REPORT: REP. TED YOHO TO REINTRODUCE LEGISLATION TO STOP “SORING”
by Sharon Rondeau
The group had previously scheduled the presentation of its petition containing 100,000 signatures to the White House and a subsequent press conference at the National Press Club on Wednesday, March 29.
Standing at the location of Donald Trump’s inauguration, Seay said that in addition to presenting the petition and holding the presser, the group will be meeting with Rep. Ted Yoho of Florida’s third congressional district, who is a large-animal veterinarian and former businessman.
The group will speak in the Edward R. Murrow Room at the National Press Club at 1:00 p.m. on Wednesday. The address is 529 14th St. NW, Washington, D.C. 20045.
The change.org petition, posted several months ago, is showing 99,744 signatures as of press time and asks OMB Director Mick Mulvaney, as-yet-unconfirmed USDA Secretary Sonny Purdue, President Donald Trump and daughter Ivanka Trump to publish a federal rule supportive of the Horse Protection Act of 1970 which would ban “pads and chains” used on Tennessee Walking Horses during horse shows.
The regulation, which would have enforced stricter inspection policies at horse shows to detect soring, was poised to be published in the Federal Register in the waning days of the Obama administration but inexplicably went quiet.
CCABLAC has produced a number of videos containing footage from shows in Mississippi, Tennessee and North Carolina in which competing horses can be seen wearing “stack” shoes on their front hooves and placing their weight on their hind legs as they walk around the ring.
The horse-advocacy group and others term the horses’ noticeably exaggerated walk, which is reportedly caused by pain inflicted on their front hooves and legs, the “Big Lick.”
Seay has featured in some of his videos a veterinarian and a former Walking Horse trainer, both of whom affirmed that “soring,” the package of techniques used to inflict pain on the horse to make it lift its front hooves abnormally high, has been passed down for generations and continues despite the passage of the Horse Protection Act, which banned the transport, sale or showing of a “sored” horse.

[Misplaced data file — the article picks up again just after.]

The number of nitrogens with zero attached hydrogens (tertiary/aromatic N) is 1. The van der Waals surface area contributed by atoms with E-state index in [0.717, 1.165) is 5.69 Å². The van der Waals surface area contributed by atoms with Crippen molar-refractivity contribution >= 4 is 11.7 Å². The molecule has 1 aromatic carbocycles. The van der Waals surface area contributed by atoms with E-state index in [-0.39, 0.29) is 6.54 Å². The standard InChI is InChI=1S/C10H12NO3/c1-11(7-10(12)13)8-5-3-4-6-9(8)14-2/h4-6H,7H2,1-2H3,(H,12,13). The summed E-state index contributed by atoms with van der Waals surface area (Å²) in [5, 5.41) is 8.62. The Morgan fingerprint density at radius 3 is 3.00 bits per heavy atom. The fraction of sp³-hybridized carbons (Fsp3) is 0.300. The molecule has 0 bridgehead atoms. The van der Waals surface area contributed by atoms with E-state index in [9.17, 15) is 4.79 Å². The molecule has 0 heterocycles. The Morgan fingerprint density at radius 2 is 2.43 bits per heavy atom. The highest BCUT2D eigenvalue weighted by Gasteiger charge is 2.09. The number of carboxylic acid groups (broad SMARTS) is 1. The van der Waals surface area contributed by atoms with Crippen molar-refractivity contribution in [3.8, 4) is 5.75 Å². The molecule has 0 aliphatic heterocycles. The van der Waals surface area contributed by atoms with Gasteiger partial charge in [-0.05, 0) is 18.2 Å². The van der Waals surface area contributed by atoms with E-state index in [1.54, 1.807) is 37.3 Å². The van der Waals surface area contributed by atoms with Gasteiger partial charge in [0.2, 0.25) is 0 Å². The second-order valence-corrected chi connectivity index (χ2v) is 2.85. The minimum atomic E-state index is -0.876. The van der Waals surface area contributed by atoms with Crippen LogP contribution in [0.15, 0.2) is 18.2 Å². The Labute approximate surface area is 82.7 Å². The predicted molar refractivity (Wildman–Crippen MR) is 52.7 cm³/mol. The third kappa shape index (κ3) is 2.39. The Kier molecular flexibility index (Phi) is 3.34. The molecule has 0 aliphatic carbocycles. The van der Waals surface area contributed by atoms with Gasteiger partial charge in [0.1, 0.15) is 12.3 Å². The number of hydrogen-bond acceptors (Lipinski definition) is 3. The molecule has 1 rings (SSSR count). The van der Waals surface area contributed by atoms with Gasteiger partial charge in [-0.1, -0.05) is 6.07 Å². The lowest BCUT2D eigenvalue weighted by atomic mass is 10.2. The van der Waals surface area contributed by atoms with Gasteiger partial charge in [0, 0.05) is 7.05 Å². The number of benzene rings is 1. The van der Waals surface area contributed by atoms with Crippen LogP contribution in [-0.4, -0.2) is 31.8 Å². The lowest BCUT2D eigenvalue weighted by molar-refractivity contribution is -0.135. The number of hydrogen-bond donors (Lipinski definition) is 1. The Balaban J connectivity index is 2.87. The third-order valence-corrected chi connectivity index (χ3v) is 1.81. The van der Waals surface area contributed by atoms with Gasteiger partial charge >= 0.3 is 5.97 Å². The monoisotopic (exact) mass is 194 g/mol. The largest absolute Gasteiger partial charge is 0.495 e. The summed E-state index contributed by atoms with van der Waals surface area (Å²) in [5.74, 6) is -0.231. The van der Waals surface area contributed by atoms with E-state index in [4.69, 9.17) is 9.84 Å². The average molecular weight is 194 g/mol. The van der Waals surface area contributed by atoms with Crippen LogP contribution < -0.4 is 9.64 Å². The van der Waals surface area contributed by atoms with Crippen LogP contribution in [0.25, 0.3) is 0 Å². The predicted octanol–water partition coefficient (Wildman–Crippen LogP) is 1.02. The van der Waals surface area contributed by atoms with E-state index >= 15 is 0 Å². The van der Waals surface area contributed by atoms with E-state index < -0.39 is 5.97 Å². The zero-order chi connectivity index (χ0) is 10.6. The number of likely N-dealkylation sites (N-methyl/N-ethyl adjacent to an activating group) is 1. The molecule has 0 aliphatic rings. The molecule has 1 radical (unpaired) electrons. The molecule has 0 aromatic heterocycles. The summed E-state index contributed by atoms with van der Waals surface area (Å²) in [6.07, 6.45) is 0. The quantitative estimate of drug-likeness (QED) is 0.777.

Soring can include the rubbing of mustard oil, kerosene or another caustic product on the horse’s pasterns; the affixing of inches-high “stack” shoes containing “pads” and the application of “chains” to further irritate the horse’s legs; and the insertion of objects within the horse’s hooves for training but removed prior to competition. Some horses endure further physical abuse on the part of their trainers.
After Trump’s inauguration, he issued an executive order halting the publication of all new regulations until they could be reviewed by his administration.
On March 11, The Post & Email reported on the upcoming event and a video posted in conjunction with CCABLAC which at the time had received three million views in three days.
The video, produced by thedodo.com, has now garnered over 11 million views.
A fundraiser to send members of the group to Washington has raised $9,688 of the $10,000 goal as of press time.
In his announcement on Sunday, Seay said that Yoho plans to “reintroduce the PAST Act,” a proposal first raised in 2013 with bipartisan support which encountered a number of obstacles and did not become law. “PAST” stands for “Prevent All Soring Tactics” and is intended to eliminate soring by assigning inspections only to those without a conflict of interest.
Seay, who blogs as “BillyGoBoy,” believes that the state of Tennessee retains a blight on its reputation for allegedly allowing sored horses to compete in shows in violation of the Horse Protection Act.